Endometriosis Foundation of America
Medical Conference – 2012
Can Early Detection and Treatment of Adolescent Endometriosis Prevent Adult Endometriosis?
Thomas D’Hooghe, MD, PhD
Thank you very much Mr. Chairman. I would like to thank Dr. Seckin for the very kind invitation and his hospitality during this meeting, this very interesting meeting with the focus on endometriosis in adolescents.
My topic will be the clinical question whether early detection and treatment of adolescent endometriosis can actually prevent adult endometriosis. I give this talk on behalf of two of my colleagues, one being Dr. Christel Meuleman, who just got a PhD, partly on studies on adolescent endometriosis, and she is the lead surgeon of our endometriosis research group, and Professor Hoppenbrouwers who is actually a professor in adolescent and child health at our university. We try to work together in this field of adolescent endometriosis. I work in Leuven University Hospital, which is located in Belgium, a small country in the west of Europe. Our hospital is actually one of the largest teaching hospitals located closely to Brussels and one of the oldest universities in Europe, founded in 1425.
I want to go through four issues with you. What is the prevalence of endometriosis, what is the prevalence of pain complaints in adolescents, how can we detect early endometriosis, what are the tools, or which tools do we need to develop, and finally the question, can early treatment indeed prevent adult endometriosis?
We all know endometriosis, no need to repeat this information. It is a chronic inflammatory reaction related to ectopic endometrium mostly located in the pelvis. We can look at it as a disease which can be staged in various forms of severity. ASRM classification being the most used classification and in terms of phenotypes we can distinguish three although they do not necessarily present different disease. They often co-exist but I think that there is consensus that you can look at it from the peritoneal disease point of view, ovarian endometrioma and the deep infiltrative endometriosis point of view.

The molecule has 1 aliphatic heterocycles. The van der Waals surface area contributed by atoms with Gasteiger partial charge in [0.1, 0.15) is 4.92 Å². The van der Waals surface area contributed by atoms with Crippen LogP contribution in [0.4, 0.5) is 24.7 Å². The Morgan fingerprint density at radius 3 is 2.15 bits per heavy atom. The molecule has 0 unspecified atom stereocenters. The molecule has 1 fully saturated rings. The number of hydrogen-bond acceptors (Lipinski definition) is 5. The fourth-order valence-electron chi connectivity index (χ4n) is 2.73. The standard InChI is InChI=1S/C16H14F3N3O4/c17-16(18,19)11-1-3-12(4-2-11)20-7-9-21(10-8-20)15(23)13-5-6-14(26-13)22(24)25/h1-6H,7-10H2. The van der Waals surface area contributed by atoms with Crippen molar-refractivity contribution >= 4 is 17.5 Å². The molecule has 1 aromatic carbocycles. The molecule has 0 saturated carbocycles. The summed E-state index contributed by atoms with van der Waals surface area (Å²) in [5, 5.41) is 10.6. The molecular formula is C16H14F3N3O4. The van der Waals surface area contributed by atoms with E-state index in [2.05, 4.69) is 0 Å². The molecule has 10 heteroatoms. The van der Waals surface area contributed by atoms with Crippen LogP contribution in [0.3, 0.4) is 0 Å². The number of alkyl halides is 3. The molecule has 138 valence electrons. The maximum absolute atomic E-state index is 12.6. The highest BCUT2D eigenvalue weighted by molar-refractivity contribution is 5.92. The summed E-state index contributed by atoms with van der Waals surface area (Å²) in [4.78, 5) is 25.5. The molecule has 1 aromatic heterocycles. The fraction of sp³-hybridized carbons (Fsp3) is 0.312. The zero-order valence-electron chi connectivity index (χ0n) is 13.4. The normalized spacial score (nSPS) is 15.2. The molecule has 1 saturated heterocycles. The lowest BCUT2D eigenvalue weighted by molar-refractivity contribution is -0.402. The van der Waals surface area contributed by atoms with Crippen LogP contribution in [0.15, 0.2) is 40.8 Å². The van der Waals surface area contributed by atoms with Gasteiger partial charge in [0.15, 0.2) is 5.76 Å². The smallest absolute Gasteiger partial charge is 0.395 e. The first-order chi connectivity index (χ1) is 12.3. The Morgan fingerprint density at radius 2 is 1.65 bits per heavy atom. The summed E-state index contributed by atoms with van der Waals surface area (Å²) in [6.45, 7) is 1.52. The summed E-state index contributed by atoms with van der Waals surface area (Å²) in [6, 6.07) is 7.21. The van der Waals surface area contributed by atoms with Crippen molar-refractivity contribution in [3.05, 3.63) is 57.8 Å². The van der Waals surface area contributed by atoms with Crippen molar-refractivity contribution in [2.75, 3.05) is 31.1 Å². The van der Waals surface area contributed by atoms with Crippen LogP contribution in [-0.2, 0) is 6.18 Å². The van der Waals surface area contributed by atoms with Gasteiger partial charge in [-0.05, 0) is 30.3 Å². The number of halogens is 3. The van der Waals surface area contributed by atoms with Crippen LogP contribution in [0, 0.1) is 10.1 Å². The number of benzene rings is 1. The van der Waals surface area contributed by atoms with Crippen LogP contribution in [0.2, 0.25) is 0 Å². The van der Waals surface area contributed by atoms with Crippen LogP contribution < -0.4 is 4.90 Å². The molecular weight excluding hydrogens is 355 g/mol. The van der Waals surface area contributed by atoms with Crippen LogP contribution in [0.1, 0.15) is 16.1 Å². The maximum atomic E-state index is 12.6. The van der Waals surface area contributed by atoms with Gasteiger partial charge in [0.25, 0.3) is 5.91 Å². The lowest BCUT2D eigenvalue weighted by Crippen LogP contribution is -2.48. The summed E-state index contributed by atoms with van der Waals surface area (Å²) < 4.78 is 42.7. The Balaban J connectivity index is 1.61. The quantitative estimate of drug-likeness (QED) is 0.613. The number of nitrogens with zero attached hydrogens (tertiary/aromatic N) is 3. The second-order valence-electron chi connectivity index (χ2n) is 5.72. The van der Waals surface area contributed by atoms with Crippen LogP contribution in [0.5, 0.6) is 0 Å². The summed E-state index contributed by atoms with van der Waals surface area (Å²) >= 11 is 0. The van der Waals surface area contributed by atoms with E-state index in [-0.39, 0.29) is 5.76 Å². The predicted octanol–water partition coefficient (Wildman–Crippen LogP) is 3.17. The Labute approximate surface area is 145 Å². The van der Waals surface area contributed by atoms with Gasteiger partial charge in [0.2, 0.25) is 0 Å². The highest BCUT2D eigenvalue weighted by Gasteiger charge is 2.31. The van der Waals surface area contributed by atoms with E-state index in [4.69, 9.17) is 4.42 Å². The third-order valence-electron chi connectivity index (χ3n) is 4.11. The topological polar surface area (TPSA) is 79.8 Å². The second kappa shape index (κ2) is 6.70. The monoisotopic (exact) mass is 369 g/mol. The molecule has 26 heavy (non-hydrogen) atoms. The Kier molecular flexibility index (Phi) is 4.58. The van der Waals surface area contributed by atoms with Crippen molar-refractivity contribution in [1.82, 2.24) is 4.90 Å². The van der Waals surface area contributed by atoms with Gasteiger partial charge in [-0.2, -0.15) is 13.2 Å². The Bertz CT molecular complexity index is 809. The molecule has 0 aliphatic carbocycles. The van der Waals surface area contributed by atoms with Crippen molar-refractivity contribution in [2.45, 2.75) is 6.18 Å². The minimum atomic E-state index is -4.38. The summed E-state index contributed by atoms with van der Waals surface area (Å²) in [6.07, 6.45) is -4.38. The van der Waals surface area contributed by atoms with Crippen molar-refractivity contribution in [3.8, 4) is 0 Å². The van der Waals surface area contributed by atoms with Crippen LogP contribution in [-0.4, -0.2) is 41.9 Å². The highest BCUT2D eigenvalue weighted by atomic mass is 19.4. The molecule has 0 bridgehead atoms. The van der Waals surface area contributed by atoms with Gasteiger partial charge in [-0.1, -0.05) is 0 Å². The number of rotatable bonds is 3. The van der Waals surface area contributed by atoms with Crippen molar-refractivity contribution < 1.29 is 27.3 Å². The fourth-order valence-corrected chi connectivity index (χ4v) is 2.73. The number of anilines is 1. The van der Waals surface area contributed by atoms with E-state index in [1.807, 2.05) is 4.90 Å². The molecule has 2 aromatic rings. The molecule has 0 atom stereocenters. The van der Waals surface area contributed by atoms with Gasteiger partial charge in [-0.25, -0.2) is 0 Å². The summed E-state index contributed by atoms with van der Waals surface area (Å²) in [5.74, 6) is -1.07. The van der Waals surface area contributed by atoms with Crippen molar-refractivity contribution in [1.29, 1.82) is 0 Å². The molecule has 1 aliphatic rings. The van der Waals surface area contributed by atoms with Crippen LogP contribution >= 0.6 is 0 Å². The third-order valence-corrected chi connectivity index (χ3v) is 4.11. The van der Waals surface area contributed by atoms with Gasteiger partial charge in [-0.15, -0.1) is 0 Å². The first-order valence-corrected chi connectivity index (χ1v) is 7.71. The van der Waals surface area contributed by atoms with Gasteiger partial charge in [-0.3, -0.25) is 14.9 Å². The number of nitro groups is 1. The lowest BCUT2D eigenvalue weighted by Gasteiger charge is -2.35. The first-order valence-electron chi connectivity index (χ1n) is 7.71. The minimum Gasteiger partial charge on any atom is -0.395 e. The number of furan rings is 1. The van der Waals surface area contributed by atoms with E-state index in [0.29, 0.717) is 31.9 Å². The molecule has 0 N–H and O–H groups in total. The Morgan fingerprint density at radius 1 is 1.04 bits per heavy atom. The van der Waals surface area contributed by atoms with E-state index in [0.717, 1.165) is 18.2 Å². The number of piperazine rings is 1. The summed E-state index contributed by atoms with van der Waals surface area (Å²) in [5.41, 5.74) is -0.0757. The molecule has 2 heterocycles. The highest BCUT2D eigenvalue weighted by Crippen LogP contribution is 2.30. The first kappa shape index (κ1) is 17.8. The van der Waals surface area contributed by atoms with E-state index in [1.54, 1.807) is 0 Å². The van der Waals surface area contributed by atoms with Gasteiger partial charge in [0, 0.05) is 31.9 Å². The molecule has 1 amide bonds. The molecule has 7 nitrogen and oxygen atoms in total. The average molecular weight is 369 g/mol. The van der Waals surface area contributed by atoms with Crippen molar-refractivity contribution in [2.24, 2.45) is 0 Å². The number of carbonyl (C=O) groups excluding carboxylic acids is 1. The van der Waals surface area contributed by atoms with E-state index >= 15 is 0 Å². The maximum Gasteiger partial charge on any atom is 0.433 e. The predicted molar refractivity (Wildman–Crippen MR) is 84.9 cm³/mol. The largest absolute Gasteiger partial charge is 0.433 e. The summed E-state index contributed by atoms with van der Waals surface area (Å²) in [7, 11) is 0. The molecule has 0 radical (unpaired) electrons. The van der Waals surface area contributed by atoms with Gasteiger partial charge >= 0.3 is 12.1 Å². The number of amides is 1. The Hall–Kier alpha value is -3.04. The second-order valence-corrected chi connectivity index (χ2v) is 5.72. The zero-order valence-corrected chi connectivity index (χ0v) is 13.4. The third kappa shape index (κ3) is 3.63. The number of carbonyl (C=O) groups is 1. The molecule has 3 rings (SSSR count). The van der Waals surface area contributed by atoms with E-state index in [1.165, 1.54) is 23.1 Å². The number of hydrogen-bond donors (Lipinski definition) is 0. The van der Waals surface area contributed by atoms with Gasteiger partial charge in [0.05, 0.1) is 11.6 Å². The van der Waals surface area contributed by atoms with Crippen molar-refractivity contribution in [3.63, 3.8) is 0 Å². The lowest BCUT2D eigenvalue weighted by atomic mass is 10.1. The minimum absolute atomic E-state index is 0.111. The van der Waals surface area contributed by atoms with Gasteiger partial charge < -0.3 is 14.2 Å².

So let us start with the first question, what is the prevalence of endometriosis in adolescents? First we need to know that all of the evidence here is obviously highly biased because you only would know in adolescents who present for a clinical problem which requires laparoscopy. Taking into account that limitation nevertheless it is possible to do a systematic literature search which we did for the last 30 years. Key words: endometriosis, laparoscopy and adolescents and chronic pelvic pain. This has now been submitted to Human Reproduction Data and invited review. We started with 1,014 studies then 89 were left and read thoroughly and only 15 were studies that were selected because these were really studies looking at prevalence, not at just like documenting endometriosis in adolescents, but really as main, primary outcome the prevalence of endometriosis. The total number of patients covered was 893 and here are the results. The overall prevalence of endometriosis in adolescence with chronic pelvic pain, and/or dysmenorrhea resistance to OCPs and NSAIDs is 62 percent. If you look at the subpopulation of girls with chronic pelvic pain resistant to OCPs it is as high as 75 percent. That is more or less similar as the ones with dysmenorrheal, and the ones who have chronic pelvic pain just mentioned as a general problem, have 49 percent prevalence. Surprisingly, the proportion of girls with moderate/severe endometriosis is one in three, 32 percent, which goes against our belief system. But these are the data so this important. We need to be prepared even in adolescents to treat moderate to severe disease. Also here, the prevalence is higher this time in the group with chronic pelvic pain than in groups with chronic pelvic pain resistant to OCPs or dysmenorrhea, which is again a bit strange, but these are the data.